After migrating to Exchange 2010 or later we're no longer detecting emails consistently or at all.
Exchange 2010 made "bursting" the default transmission option. "Bursting" refers to sending multiple emails over a single connection or stream. Because of this change, Network Monitor is not set to capture the entire TCP stream by default and we need to modify settings to allow us to capture the entire stream. Once we have the entire stream we can dissect it and pull out all the expected email and attachment data.
There are two aspects that need modification: Function and Performance.
1. The change for function, or to allow Network Monitor to capture the entire stream, is to modify the FileReader.MaxFileSize under the advanced server settings to be the same size or larger than the SMTP stream size. The math goes like this:
Number of emails per connection * max attachment size = max stream size
In the case of the default emails per connection (20) and a max attachment size of 20 MB the max stream size would be 400 MB:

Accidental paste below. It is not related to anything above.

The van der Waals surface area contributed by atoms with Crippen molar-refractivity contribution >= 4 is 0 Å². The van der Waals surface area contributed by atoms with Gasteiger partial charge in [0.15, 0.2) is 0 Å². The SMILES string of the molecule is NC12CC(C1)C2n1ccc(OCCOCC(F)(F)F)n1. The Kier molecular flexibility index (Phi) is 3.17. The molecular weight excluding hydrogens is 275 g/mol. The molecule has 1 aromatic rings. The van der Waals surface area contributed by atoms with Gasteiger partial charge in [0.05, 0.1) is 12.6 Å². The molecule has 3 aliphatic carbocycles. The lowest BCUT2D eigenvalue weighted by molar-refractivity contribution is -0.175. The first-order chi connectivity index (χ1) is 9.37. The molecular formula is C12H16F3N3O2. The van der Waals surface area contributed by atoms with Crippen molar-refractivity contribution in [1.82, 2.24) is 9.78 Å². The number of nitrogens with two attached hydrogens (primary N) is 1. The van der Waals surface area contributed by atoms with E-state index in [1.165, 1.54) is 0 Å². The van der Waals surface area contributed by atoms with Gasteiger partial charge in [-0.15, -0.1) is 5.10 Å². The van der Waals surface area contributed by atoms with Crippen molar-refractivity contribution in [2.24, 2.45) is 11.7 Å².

20 * 20 = 400
If FileReader cannot pick up the entire stream then extra data will be truncated. Truncated data is dropped and therefore not scanned.
2. The change for performance is optional but highly recommended. Given that we will be working with streams larger than the default settings are designed for, we need to modify how Network Monitor processes this data. The following two settings are located under the Content Processing section of the protocol settings. These can be modified globally by going to System --> Settings --> Protocols and selecting the SMTP protocol or locally on a given server by going to System --> Servers --> Overview, selecting the server, going to Configure, and selecting the SMTP protocol (make sure to use custom settings when changing locally).
The settings we want to change are Maximum Stream Size and Maximum Stream Packets.
The purpose of these settings is to increase processing speed. These settings will not affect the quality of the data, just the speed at which the data is processed. Both of these settings control whether a data stream is processed in memory (very fast) or if it is "spooled" to the hard drive (slower). Even if these settings are set appropriately, some streams may still be spooled to disk. This is not a bad thing; that means it will just take longer to process a particular stream.
The default buffer settings should be sufficient unless there are jumbo packets in your network. Jumbo packets can be detected by running a packet capture on your Network Monitor's monitoring interface. If jumbo packets are present, please contact Technical Support.